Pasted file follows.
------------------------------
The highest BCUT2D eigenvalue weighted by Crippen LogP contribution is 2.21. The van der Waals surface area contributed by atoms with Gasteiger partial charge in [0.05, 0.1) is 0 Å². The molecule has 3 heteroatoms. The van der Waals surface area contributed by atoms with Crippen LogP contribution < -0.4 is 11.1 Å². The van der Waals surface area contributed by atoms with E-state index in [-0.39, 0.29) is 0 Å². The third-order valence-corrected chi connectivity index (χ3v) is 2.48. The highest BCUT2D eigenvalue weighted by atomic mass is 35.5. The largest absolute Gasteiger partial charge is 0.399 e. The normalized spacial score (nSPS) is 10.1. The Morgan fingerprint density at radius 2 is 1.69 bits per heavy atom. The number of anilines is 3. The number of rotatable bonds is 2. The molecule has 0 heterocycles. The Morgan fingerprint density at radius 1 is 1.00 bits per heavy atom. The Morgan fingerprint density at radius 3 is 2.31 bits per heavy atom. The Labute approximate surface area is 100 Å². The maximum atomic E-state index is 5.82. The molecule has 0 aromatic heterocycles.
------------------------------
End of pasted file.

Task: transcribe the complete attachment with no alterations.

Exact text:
The highest BCUT2D eigenvalue weighted by Crippen LogP contribution is 2.21. The van der Waals surface area contributed by atoms with Gasteiger partial charge in [0.05, 0.1) is 0 Å². The molecule has 3 heteroatoms. The van der Waals surface area contributed by atoms with Crippen LogP contribution < -0.4 is 11.1 Å². The van der Waals surface area contributed by atoms with E-state index in [-0.39, 0.29) is 0 Å². The third-order valence-corrected chi connectivity index (χ3v) is 2.48. The highest BCUT2D eigenvalue weighted by atomic mass is 35.5. The largest absolute Gasteiger partial charge is 0.399 e. The normalized spacial score (nSPS) is 10.1. The Morgan fingerprint density at radius 2 is 1.69 bits per heavy atom. The number of anilines is 3. The number of rotatable bonds is 2. The molecule has 0 heterocycles. The Morgan fingerprint density at radius 1 is 1.00 bits per heavy atom. The Morgan fingerprint density at radius 3 is 2.31 bits per heavy atom. The Labute approximate surface area is 100 Å². The maximum atomic E-state index is 5.82. The molecule has 0 aromatic heterocycles.